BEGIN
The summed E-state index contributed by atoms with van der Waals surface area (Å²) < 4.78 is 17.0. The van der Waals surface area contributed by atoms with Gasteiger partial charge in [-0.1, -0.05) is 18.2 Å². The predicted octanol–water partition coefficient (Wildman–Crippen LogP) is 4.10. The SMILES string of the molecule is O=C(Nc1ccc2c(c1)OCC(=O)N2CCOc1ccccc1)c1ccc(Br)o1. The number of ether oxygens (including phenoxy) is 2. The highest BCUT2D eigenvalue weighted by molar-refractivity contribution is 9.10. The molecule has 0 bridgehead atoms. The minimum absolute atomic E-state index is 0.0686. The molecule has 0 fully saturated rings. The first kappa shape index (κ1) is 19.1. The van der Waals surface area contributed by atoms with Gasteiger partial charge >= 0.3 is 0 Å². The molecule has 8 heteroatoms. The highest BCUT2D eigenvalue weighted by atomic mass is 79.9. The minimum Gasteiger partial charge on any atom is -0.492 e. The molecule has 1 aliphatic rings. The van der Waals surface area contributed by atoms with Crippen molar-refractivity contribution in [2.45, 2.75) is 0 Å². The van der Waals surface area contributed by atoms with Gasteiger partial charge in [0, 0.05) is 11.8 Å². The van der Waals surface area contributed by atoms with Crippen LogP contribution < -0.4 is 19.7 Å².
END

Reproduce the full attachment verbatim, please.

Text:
The summed E-state index contributed by atoms with van der Waals surface area (Å²) < 4.78 is 17.0. The van der Waals surface area contributed by atoms with Gasteiger partial charge in [-0.1, -0.05) is 18.2 Å². The predicted octanol–water partition coefficient (Wildman–Crippen LogP) is 4.10. The SMILES string of the molecule is O=C(Nc1ccc2c(c1)OCC(=O)N2CCOc1ccccc1)c1ccc(Br)o1. The number of ether oxygens (including phenoxy) is 2. The highest BCUT2D eigenvalue weighted by molar-refractivity contribution is 9.10. The molecule has 0 bridgehead atoms. The minimum absolute atomic E-state index is 0.0686. The molecule has 0 fully saturated rings. The first kappa shape index (κ1) is 19.1. The van der Waals surface area contributed by atoms with Gasteiger partial charge >= 0.3 is 0 Å². The molecule has 8 heteroatoms. The highest BCUT2D eigenvalue weighted by atomic mass is 79.9. The minimum Gasteiger partial charge on any atom is -0.492 e. The molecule has 1 aliphatic rings. The van der Waals surface area contributed by atoms with Crippen molar-refractivity contribution in [2.45, 2.75) is 0 Å². The van der Waals surface area contributed by atoms with Gasteiger partial charge in [0, 0.05) is 11.8 Å². The van der Waals surface area contributed by atoms with Crippen LogP contribution < -0.4 is 19.7 Å².